Fellow Nobel laureate Christopher Pissarides agreed with Kydland and said that Brexit creates a lot of worries and concerns for businesses as well as individuals. Pissarides, who was awarded the Nobel Prize in 2010, has mostly done research on the labour market and macro economy and said that the debate around immigration before the Brexit referendum “was naïve”. He said: “To think that immigration is taking jobs is complete nonsense. You should see it in a more rational way. Ask yourself where bottlenecks are and what they can contribute with. In fact, I would say that overall, immigrants contribute more to a country than they take out of a country. This is especially true for the immigration of Europeans in the open market.”
Christopher Pissarides. Photo: UBS
Pissarides was awarded the prize for his “analysis of markets with theory of search frictions”. He explained that he had researched the reason why unemployment levels were rising while there were jobs still available and what connection this had to the support that governments give the unemployed in different countries. “We noticed something that we call friction in this case. It means that you can’t quite bring the supply and demand of labour together with a single price that will satisfy everyone. There is something that interferes there. Something that doesn’t match.”
Pissarides and his research colleagues then started to look at what the reasons could be for this friction and what keeps employers and employees apart. “It’s usually skills requirements that the employer want that are different from what the worker can offer but it’s not always that black and white,” he said. He added that other factors include other job opportunities that need to be considered as well as the government support offered. Pissarides said: “Suppose the government comes along and says we are going to give you some support, some income, then the pressure on you to make a quick decision is reduced, it’s practically gone, so it could take months to decide. You remain unemployed for nine months out of a year. But if the government says it’s your problem, find a job, then you think you need to take a job immediately. That’s one factor that explains the higher unemployment in situations where you have more generous unemployment compensation.”
RELEVANT AS LONG AS THERE IS UNEMPLOYMENT
Although his research dates back decades, Pissarides said that his theory will be relevant as long as there is unemployment, despite the introduction of new technology such as Artificial Intelligence (AI). “Even now with robotics and AI this is still the theory being used to try and understand what implications it will have for unemployment. Tech always affects the development. In the 70s we had this realisation. We started thinking more about tech and the impact it will have. We published a study, we called it ‘the job creating and job destruction’. We are seeing that today with jobs being created by the development of AI but there is also job destruction. I think there is a good balance, but workers must make the transition from destroyed jobs to the created ones.”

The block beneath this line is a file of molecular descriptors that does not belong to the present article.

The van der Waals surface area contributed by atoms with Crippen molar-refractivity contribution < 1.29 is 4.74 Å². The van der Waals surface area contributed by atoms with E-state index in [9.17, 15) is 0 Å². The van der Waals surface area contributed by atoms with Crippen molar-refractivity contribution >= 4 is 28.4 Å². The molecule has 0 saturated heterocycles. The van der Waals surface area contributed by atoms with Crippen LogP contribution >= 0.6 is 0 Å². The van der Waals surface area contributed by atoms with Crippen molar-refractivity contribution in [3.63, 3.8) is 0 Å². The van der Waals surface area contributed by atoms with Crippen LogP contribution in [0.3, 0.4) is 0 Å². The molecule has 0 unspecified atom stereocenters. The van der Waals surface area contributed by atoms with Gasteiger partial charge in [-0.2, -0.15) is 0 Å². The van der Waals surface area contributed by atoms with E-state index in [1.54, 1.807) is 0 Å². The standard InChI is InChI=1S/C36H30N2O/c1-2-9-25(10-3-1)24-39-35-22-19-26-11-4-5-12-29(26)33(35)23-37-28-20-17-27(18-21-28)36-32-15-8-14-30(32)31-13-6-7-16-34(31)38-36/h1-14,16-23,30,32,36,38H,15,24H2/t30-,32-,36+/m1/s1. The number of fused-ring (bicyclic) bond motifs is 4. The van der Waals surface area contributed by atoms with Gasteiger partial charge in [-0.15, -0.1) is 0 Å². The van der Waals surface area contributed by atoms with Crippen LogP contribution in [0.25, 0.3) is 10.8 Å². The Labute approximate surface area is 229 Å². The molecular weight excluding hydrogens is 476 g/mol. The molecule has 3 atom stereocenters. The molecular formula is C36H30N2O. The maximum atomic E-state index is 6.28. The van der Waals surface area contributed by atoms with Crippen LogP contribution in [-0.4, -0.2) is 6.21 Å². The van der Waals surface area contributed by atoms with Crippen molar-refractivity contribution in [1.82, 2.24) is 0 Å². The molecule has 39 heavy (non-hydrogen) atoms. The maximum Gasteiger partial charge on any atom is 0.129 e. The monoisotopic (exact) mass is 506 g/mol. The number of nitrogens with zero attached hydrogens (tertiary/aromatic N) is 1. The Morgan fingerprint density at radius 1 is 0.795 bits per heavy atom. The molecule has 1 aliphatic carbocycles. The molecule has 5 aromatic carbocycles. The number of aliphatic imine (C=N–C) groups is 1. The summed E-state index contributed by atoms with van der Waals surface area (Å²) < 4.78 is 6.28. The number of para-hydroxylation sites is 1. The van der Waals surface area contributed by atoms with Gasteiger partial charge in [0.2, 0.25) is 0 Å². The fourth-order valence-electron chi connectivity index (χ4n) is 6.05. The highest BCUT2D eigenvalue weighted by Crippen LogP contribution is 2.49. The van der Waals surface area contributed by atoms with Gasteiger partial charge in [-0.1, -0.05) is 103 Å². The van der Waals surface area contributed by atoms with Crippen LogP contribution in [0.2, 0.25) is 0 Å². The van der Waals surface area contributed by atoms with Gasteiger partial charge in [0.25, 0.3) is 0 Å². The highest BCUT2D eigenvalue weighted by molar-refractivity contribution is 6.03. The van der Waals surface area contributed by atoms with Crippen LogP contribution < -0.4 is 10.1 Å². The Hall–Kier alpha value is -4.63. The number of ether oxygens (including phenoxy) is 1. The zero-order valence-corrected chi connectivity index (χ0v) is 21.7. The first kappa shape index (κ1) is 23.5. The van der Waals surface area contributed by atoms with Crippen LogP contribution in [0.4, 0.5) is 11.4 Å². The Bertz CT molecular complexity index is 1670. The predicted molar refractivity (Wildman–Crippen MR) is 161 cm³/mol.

Although tech can be seen as an opportunity as well as a challenge, Pissarides pointed out that the biggestfuture challenge in his field is inequality. He said: “New tech companies have a tendency to have a concentration of economic power. You get global companies like Google, Apple, Amazon and Facebook that are global companies. Managers become extremely wealthy compared with the workers whereas the manufacturing industry wasn’t like that with minor exceptions.”
Despite becoming science superstars and recognised all over the globe after winning the Nobel Prize, both Kydland and Pissarides continue to do research and teach in their different fields. Kydland said: “It is true that once you get the prize it changes your life and you have less time. But research is the reason I became a professor and ended up doing what I do so I make sure I keep up the research with my co-authors.”
Nobel Perspectives explores the life and work of Nobel Prize Winners in Economics through an online platform and a global event series, Nobel Perspectives Live!. Four successful events have taken place to date in Shanghai, Singapore, NYC, and London. More info on www.ubs.com/nobel.